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Christian Leaders & Their Critics


Some things every Christian leader knows (or quickly learns) about their critics...


To the critic, it doesn't matter how much the leader genuinely loves Jesus or how full of the Spirit's presence he is.

It doesn't matter how personally devoted he is to his wife.

It doesn't matter how good his children turn out or how faithful he is as a parent.


It doesn't matter how personally devoted to the pursuit of internal purity and external submission to God's moral standards he is.

It doesn't matter how much he loves and serves others. All of these things matter to, and are appreciated by, Spirit-filled Christians, but not to the carnal critic. The significance of these attributes are explained in the pastoral epistles and are among God's standards for a pastor, however, the carnal critic's standards are often higher than even God's standards.


In spite of relative success in the above areas, a carnal critic will always find reasons why that Christian leader isn't good enough as far as they're concerned. They will find ways to make the leader feel in-adequate, inept and extraordinarily subpar.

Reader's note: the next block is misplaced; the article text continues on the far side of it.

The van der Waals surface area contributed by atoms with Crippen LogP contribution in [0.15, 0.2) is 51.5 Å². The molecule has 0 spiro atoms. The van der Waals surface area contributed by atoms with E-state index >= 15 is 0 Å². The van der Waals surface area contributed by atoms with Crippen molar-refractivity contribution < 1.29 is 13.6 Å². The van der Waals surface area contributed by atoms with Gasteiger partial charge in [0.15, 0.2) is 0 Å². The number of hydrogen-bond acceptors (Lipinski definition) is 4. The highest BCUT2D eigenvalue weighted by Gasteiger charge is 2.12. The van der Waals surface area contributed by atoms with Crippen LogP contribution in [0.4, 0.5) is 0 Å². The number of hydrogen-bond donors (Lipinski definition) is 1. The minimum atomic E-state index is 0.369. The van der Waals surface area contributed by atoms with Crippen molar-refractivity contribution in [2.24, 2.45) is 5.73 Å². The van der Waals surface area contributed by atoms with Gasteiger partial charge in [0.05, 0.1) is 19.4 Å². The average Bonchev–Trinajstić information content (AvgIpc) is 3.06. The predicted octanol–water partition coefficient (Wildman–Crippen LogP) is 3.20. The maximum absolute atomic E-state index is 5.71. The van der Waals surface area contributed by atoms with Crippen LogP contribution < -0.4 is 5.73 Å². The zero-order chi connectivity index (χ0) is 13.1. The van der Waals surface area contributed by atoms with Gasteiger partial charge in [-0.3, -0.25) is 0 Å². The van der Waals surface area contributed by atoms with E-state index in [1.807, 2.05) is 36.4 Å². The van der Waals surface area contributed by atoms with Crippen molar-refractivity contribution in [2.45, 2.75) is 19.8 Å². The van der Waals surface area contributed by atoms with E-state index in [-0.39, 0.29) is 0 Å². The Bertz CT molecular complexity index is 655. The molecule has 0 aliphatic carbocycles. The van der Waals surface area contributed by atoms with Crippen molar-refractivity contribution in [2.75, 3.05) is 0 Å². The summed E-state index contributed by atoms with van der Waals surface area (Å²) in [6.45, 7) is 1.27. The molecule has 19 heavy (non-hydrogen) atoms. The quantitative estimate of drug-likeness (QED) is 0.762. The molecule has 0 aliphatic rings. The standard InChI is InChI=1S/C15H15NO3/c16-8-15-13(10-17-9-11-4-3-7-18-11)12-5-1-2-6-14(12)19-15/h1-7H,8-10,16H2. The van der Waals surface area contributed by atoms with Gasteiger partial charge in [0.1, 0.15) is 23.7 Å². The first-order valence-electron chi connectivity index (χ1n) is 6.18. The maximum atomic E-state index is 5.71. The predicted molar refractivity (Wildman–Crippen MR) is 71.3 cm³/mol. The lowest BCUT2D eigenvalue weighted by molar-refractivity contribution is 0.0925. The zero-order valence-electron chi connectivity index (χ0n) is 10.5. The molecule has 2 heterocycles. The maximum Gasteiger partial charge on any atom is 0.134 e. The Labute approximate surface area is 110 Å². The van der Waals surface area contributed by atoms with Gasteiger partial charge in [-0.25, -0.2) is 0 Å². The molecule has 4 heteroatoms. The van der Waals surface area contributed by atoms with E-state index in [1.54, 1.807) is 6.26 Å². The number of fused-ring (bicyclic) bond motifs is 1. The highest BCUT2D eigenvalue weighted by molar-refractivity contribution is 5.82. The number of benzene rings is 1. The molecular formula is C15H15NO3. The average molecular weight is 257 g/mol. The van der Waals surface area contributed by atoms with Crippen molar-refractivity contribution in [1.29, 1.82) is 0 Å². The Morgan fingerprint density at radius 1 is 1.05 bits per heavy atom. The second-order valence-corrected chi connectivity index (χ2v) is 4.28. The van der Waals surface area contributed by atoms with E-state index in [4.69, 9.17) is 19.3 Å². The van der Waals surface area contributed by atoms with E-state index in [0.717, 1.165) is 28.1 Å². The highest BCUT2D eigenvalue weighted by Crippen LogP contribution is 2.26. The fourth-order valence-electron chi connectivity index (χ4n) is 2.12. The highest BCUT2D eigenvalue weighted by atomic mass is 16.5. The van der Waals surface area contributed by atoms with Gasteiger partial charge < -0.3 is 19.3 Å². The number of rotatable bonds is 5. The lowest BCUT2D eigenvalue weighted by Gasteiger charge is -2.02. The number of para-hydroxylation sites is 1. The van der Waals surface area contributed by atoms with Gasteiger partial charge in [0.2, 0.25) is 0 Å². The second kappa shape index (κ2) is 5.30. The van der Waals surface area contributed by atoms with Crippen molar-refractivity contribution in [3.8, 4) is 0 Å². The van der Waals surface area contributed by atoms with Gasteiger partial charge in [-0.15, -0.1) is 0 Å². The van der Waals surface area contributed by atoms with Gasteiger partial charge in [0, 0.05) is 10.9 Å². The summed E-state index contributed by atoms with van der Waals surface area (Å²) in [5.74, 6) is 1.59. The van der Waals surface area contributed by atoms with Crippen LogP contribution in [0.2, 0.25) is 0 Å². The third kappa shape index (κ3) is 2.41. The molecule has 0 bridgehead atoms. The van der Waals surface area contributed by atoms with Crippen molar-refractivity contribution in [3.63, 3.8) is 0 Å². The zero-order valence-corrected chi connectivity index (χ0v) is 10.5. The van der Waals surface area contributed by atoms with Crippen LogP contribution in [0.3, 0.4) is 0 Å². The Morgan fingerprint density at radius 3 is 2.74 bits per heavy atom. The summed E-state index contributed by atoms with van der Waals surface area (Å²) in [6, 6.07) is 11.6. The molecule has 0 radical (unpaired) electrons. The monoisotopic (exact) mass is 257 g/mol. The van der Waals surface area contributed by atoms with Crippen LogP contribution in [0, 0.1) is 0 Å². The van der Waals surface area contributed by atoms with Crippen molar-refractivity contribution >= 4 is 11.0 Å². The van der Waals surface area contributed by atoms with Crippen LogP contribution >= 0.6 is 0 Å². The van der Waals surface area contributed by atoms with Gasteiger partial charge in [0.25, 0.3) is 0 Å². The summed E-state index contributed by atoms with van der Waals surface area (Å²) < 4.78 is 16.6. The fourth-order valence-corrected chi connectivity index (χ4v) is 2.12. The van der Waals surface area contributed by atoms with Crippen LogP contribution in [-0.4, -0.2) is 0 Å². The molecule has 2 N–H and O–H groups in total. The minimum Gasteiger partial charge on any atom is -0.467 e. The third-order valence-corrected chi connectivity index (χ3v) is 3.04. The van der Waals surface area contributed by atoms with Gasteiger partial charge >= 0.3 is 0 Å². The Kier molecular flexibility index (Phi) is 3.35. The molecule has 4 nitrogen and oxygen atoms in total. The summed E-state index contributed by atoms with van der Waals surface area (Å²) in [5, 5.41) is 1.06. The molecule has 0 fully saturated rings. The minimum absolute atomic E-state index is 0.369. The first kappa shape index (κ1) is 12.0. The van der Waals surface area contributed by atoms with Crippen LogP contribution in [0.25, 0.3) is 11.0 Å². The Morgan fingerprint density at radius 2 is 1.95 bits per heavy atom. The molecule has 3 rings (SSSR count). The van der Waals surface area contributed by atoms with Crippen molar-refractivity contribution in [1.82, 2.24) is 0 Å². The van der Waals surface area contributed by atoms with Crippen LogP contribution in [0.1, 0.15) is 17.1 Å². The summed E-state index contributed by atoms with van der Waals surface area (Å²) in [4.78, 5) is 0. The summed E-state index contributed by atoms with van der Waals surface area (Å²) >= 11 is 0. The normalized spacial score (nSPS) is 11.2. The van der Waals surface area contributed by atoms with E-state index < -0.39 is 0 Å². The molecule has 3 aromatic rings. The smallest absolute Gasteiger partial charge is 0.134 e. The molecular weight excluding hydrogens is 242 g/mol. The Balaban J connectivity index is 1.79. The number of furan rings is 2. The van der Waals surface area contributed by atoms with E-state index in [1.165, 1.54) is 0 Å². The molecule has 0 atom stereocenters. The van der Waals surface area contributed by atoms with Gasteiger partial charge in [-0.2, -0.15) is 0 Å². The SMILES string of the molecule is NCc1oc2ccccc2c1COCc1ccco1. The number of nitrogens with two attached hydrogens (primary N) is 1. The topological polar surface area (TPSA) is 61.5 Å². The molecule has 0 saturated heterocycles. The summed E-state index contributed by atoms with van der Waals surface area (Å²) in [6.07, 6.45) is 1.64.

Succeed at what God calls you to accomplish and do it for all the right reasons. But remember that your success will further aggravate your critics. While aggravating your critics is debatably a wrong reason to pursue success, it's a nice bonus.


Yet, the Christian leader is called to love that critic no matter how hostile the criticism becomes. Jesus' example and instruction is to love those who hate you.


Critics will always be there. Different ones come and go, but Christian leader, keep pursuing a Christ-honoring disposition because while it may not matter to the carnal critic, your disposition does matter to God.


Leaders with tenure realize that unfounded criticism is part of the liability of leadership. It’s par for the course.


Leadership is not easy but Christian leadership is all about pleasing Christ. If He is pleased, that's really all that matters. Rejoice in His love for you, and rejoice in His patience with you!

 

The above article was written by James C. Johnson. He is the Pastor of NorthStone Baptist Church in Pensacola. To offer him your feedback, find him on twitter, @JamesJohnsonSFL or email him at pastor@northstonebaptist.org.

 

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